England appears to have become Europe's bargain basement. Shoppers from European Economic Community (EEC) countries?
England appears to have become Europe's bargain basement. Shoppers from European Economic Community (EEC) countries have launched an invasion, coming in bargain hunting waves with ready cash to take advantage of the recent slump in sterling.
SYNOPSIS: Paris -- once eyed enviously by British shoppers -- has been almost forsaken by the French shoppers.
Garments with the prestigious Parisian label also have a prestigious Parisian price tag.
West Germans are particularly keen on shopping in Britain. With high prices in centers like Frankfurt, they have decided that their deutsche marks go a lot further when they're converted into sterling. Buying expeditions have it all lai??? on for them -- including special charter flights to Gatwick Airport, outside London. The West Germans have obviously decided that it's cheaper spending a day or two shopping in Britain, even after the air fares and accommodation costs have been taken into account.
France's economy isn't quite as strong as West Germany's and they don't have as far to come. So the Calais-Dover ferry replaces the charter flights. These cross-channel safaris have hunters armed with shopping bags and cases. Buses pick them up in Dover and take them into the bargain zones, where the real action takes place. The buses go to a number of centres. Many make the round trip to London and back.
Oxford Street, London, specialises in one thing -- shops. Stretching through London's famous West End, Oxford Street is a continental shopper's paradise. Top quality products at reasonable prices -- once you have the advantage of currency exchange rates.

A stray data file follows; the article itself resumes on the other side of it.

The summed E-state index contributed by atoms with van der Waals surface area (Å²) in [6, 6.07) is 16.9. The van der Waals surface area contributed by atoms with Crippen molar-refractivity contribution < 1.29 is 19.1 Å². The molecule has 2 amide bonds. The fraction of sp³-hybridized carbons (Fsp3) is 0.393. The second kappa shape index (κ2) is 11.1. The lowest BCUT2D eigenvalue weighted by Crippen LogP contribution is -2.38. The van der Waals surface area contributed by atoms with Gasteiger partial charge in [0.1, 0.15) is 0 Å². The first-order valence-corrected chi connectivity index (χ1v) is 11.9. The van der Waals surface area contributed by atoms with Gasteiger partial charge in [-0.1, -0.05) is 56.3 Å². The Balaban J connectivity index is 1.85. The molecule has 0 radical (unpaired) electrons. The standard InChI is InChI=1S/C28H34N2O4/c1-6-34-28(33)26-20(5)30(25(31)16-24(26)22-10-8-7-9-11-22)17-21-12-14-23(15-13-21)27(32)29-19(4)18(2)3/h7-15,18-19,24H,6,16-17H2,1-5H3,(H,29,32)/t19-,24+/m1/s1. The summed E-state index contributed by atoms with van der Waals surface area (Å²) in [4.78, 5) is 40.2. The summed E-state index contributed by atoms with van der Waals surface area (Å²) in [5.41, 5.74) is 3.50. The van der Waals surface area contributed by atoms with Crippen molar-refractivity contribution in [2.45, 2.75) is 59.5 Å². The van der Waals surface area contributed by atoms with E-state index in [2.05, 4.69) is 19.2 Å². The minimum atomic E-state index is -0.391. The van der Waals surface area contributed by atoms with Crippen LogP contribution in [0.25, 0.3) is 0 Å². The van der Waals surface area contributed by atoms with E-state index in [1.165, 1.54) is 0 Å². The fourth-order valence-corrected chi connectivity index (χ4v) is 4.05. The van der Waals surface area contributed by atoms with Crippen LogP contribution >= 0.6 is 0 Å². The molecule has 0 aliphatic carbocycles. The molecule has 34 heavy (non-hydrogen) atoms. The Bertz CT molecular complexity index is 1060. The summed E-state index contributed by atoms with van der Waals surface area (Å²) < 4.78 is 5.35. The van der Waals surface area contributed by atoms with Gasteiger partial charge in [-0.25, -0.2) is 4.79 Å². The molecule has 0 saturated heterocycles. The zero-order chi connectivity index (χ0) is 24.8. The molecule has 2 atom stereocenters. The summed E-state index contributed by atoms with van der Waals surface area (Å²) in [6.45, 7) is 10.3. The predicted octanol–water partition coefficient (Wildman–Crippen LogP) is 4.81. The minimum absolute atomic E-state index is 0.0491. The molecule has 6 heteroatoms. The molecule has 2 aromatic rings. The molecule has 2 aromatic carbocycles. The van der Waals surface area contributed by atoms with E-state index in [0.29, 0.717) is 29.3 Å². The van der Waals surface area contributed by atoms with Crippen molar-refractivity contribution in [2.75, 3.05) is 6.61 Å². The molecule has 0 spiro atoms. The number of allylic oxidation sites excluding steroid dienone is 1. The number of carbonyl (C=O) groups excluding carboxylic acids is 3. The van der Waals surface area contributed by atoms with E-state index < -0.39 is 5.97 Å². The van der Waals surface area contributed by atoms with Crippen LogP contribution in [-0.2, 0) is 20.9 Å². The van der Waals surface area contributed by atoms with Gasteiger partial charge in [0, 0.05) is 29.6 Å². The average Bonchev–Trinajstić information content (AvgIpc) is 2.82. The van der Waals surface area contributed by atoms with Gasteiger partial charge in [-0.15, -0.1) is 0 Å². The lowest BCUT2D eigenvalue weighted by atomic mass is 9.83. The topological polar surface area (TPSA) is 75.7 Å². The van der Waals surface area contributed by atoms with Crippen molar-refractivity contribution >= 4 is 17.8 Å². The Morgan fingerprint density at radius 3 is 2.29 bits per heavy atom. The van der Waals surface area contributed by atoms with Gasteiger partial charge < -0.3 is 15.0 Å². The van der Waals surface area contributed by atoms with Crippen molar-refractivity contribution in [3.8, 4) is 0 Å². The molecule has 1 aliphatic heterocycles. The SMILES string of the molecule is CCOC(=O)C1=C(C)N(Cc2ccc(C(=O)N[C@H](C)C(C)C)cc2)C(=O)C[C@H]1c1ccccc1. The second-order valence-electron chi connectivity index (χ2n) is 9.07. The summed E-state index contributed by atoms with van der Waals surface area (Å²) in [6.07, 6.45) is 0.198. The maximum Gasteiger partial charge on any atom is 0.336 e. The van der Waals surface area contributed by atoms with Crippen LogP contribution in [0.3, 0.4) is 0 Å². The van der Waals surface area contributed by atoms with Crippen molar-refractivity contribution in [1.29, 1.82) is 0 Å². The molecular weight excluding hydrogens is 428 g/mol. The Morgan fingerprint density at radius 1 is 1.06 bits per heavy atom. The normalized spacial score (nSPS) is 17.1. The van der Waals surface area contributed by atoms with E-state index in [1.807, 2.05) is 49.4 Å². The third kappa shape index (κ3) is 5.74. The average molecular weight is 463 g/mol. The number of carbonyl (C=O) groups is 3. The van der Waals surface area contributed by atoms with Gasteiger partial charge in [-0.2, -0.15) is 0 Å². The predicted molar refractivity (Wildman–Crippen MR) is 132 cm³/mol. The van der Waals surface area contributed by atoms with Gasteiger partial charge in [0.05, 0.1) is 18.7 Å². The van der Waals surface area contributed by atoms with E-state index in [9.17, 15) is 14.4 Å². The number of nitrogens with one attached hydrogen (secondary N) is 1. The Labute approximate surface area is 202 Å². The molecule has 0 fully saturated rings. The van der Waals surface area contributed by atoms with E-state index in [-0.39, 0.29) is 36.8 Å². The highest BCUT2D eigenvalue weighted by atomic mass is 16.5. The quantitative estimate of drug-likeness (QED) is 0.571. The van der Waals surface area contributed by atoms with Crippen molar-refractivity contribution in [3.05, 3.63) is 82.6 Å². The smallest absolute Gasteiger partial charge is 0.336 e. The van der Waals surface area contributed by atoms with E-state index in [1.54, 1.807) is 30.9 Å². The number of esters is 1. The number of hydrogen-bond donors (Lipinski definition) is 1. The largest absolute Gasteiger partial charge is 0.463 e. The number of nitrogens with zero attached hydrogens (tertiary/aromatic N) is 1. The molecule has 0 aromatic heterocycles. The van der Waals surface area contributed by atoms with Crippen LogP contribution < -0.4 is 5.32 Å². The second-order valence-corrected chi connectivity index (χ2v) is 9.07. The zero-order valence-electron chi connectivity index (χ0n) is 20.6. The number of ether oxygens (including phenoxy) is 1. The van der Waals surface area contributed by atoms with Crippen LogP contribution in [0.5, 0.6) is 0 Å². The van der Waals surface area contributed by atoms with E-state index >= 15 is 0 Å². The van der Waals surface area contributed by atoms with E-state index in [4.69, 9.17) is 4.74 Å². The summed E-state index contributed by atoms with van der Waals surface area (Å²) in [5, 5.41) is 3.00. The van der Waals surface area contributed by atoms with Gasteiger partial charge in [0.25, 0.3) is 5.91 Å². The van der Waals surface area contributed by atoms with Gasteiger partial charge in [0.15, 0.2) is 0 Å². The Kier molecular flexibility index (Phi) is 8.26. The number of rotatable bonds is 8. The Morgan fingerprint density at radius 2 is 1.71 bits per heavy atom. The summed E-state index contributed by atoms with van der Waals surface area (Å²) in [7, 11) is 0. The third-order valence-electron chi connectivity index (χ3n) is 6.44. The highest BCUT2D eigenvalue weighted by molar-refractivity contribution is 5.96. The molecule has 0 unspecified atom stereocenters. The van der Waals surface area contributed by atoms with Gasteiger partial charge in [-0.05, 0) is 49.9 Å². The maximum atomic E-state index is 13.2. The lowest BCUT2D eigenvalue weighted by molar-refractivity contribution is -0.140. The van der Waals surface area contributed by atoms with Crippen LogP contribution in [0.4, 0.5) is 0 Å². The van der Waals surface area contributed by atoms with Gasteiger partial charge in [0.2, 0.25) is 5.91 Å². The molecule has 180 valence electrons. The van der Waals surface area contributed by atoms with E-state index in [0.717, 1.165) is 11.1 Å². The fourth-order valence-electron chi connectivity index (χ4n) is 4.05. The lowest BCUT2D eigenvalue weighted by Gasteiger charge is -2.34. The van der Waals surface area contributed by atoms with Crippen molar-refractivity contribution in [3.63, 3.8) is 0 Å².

Shoppers wander from store to store. They buy a wide range of goods from food and clothing to refrigerators and television sets. Store managers welcome them and regard the current boom as unprecedented. One department store manager said that foreign shoppers seem "to be going mad." Shoppers interviewed by Visnews said they were amazed by the prices of British goods.
Export Bureaus have been doing a roaring trade with shoppers who buy things too big to carry back on planes and boats.
Everyone seems to be cashing in on the shopping boom.
But not all the pilgrims make the journey to the West End. Many are content to plunder the chain stores in Dover and other harbour towns. Recently, channel ferries have been landing in Dover at the rate of several an hour -- carrying an estimated ten times the passenger vehicle traffic than is usual at this time of the year. Each ferry is carrying an average 100 cars instead of 25, and about 800 passengers instead of the normal 90 or so.
Shoe shops -- in particular -- showed up the price differences between Britain and the continent Dover Retails Traders' Association Chairman Ted Smith spoke about the shoppers' other man targets.